What makes for an outrageous lawsuit? Try a convicted double murderer suing for the ownership of his victims' car or a tourist suing a hotel because, she claimed, its pool got her daughter pregnant.
According to the U.S. Chamber of Commerce, these were two of the five most ridiculous lawsuits of 2009.
The chamber's Institute for Legal Reform released the list, which is based on responses to FacesofLawsuitAbuse.org, a Web site seeking to raise public awareness of "how abusive lawsuits affect small businesses and average families in very real ways," the chamber said in a statement.
"While ridiculous lawsuits may be easy fodder for late-night television hosts, they are no laughing matter for the defendants targeted," said ILR President Lisa Rickard.
The five lawsuits were:
A Dallas woman sued a former neighbor and a landlord, claiming the neighbor's smoking damaged her townhouse.
"Smoking is not a right, it's a privilege," Chris Daniel, a retired nurse, told The Dallas Morning News in September. "I'm sorry that people smoke. I think it's foolish, but when it comes into my house and hurts my health and my daughter's health and our belongings, it's a different issue."
Daniel said that the damage caused by smoke seeping into her home from the neighbor's adjoining residence would force her to reupholster her furniture, restore artwork and dry clean clothing.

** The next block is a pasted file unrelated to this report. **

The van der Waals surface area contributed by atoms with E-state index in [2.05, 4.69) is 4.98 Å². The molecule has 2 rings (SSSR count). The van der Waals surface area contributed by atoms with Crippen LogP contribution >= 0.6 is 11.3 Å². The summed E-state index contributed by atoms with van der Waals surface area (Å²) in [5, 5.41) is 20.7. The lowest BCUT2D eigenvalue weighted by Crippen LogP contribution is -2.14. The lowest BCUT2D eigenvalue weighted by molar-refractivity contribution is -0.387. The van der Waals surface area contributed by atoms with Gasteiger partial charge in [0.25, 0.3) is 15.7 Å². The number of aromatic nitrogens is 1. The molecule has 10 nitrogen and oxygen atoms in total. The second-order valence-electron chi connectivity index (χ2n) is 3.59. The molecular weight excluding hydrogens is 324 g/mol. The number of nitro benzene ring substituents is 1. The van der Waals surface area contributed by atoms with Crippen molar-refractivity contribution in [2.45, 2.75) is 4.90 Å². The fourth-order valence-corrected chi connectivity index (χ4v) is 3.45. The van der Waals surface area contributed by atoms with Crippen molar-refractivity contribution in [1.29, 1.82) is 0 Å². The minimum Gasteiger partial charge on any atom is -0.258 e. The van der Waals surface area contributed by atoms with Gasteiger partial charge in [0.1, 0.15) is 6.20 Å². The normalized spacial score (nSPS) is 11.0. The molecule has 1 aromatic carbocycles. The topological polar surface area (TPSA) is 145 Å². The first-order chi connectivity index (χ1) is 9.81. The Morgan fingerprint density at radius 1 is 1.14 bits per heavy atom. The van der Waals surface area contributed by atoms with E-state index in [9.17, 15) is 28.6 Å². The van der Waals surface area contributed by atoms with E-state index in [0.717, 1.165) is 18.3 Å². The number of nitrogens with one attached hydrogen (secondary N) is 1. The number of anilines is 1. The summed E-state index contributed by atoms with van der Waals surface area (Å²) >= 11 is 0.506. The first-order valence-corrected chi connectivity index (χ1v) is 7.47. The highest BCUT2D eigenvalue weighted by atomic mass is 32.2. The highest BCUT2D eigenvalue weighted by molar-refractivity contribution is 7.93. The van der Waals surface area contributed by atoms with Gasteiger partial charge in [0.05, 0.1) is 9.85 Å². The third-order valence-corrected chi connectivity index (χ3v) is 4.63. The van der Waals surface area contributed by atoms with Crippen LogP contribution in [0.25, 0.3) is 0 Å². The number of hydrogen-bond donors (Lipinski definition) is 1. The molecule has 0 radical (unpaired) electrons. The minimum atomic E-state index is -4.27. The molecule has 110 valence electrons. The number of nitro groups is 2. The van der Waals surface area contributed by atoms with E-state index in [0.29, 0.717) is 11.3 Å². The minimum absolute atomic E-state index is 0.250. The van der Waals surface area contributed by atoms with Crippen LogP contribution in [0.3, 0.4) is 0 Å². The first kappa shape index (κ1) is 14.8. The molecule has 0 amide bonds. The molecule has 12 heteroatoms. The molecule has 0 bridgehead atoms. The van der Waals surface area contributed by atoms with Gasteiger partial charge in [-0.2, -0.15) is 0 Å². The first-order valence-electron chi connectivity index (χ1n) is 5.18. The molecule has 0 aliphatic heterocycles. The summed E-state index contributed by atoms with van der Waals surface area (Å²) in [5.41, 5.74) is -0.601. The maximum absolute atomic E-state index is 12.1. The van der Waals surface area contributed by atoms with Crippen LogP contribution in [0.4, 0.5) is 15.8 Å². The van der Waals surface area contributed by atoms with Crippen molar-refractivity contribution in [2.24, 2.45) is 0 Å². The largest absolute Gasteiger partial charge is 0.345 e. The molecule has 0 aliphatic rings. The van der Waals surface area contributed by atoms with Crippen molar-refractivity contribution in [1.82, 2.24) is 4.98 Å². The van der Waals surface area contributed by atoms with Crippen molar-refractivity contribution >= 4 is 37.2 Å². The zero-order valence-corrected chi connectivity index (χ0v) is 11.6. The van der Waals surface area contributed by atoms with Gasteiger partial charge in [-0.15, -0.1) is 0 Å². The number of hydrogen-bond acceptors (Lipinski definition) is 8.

A manager and lawyer for Estancia Townhomes, where Daniel lived, told the newspaper it was unlikely that Daniel's home actually sustained any smoke damage.
William Deparvine was sentenced to death in 2006 for killing Richard and Karla Van Dusen three years earlier. But being a death row inmate didn't stop Deparvine from suing for the ownership rights to Richard Van Dusen's vintage Chevy pickup truck.
Police said Deparvine concocted a scheme to rob and kill the couple while making it appear as though he bought the truck while someone else shot them, according to the St. Petersburg Times. Included in Deparvine's plan: an apparently forged bill of sale listing a $6,500 purchase price and Richard Van Dusen's signature.
Deparvine maintained his innocence and his lawsuit claiming the truck was rightfully his. A judge ruled against Deparvine last year but he appealed to a higher court.
"Justice is blind," Robert Vessel, a lawyer for the daughter of one of the victims, told the newspaper. "He may have been tried by a jury and found guilty of murder, but until the appeals process is exhausted, he has hope."
In 2007, Eric Hunt attacked Nobel Peace Prize winner and Holocaust survivor Elie Wiesel in an elevator. This past year, Hunt apparently eschewed violence for the legal system to set his sights on another Holocaust survivor: Irene Weisberg Zisblatt.
In a lawsuit filed in Florida, Hunt accused Zisblatt of spreading "vicious lies" and "fantastical tales" in her biography, "The Fifth Diamond." The book, written with a co-author, includes Zisblatt's recollections of her time at the infamous Auschwitz-Birkenau concentration camp, where Zisblatt said she was subject to cruel experiments but managed to survive despite the deaths of the rest of her family members.